WorldCat is the union catalog of books and periodicals for libraries participating in the OCLC database. What this means in plain English is that at this web site you can find bibliographic records for the holdings of some 8,000 libraries worldwide. All languages and subjects are represented. Using it in conjunction with your Interlibrary Loan department can make vast amounts of material available to you at your home institution that would previously required a research trip. For the researcher it is a treasure trove of material, but it has a few idiosyncrasies that can be misleading.
A bit of history can help explain the problem. OCLC became available in the late 1970s for Slavic materials. At that time libraries started adding their Slavic holdings to the database that would become WorldCat. Some libraries have been able to go back and enter all the records for materials that were held in their libraries before that time. However, many have not had been able to do this as it is extremely costly. Therefore, it is perfectly possible to search for a title such as Pravda in WorldCat and not find any record of the holdings at the University of Illinois, or only limited holdings. This would be because we would only add that title if we received it in some new format and, therefore, had a new record for it. The fact that we have a complete, circulating run of this title would be completely overlooked.
How does the researcher work around this problem? There is no fool-proof method. However, if when looking for a title you find in OCLC a large number of holding institutions, or you find very obscure institutions claiming to hold an older title, it is a good bet that the title was cataloged before OCLC came online and the holdings of most institutions will not appear there.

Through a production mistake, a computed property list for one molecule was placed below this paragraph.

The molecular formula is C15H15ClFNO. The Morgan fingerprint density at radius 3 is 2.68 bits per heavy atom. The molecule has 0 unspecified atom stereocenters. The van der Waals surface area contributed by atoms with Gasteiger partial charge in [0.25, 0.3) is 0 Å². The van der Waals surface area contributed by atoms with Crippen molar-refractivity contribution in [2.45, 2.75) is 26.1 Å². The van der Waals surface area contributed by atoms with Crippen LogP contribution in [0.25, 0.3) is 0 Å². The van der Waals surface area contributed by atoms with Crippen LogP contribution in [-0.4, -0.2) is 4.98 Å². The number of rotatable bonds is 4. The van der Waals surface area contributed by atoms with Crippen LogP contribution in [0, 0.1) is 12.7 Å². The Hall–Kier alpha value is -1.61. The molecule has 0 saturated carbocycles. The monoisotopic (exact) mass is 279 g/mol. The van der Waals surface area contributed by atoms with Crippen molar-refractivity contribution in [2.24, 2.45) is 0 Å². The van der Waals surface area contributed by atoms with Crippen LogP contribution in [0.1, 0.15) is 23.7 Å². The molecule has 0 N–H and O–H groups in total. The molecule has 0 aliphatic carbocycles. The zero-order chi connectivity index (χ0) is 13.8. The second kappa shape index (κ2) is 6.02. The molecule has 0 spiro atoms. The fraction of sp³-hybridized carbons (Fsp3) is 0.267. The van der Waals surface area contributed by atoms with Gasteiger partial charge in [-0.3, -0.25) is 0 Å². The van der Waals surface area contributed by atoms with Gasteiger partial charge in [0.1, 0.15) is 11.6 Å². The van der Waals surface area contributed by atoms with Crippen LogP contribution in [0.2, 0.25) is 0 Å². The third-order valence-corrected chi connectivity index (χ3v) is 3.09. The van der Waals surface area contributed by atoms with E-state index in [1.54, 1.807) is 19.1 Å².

Another important point concerning OCLC and serial titles is that it does not list holdings. It lists only bibliographic information on a title. Therefore, once you have obtained a list of holding institutions for a serial you will need to check the holdings of the individual libraries to verify that a particular issue is truly available.
OCLC can be rather complex to use effectively, particularly for older materials. It is essential that the researcher remember that this is still essentially a library catalog and requires a knowledge of subject headings and, to some extent, the proper form of institution names as used in libraries, if the more complex serial entries are to be identified. When a title is not found, particularly an older publication, it is really not safe to assume that it is not available in the West. It simply means that it is not listed in this catalog. Like all library catalogs, it is a collection of holdings, not a record of all publications.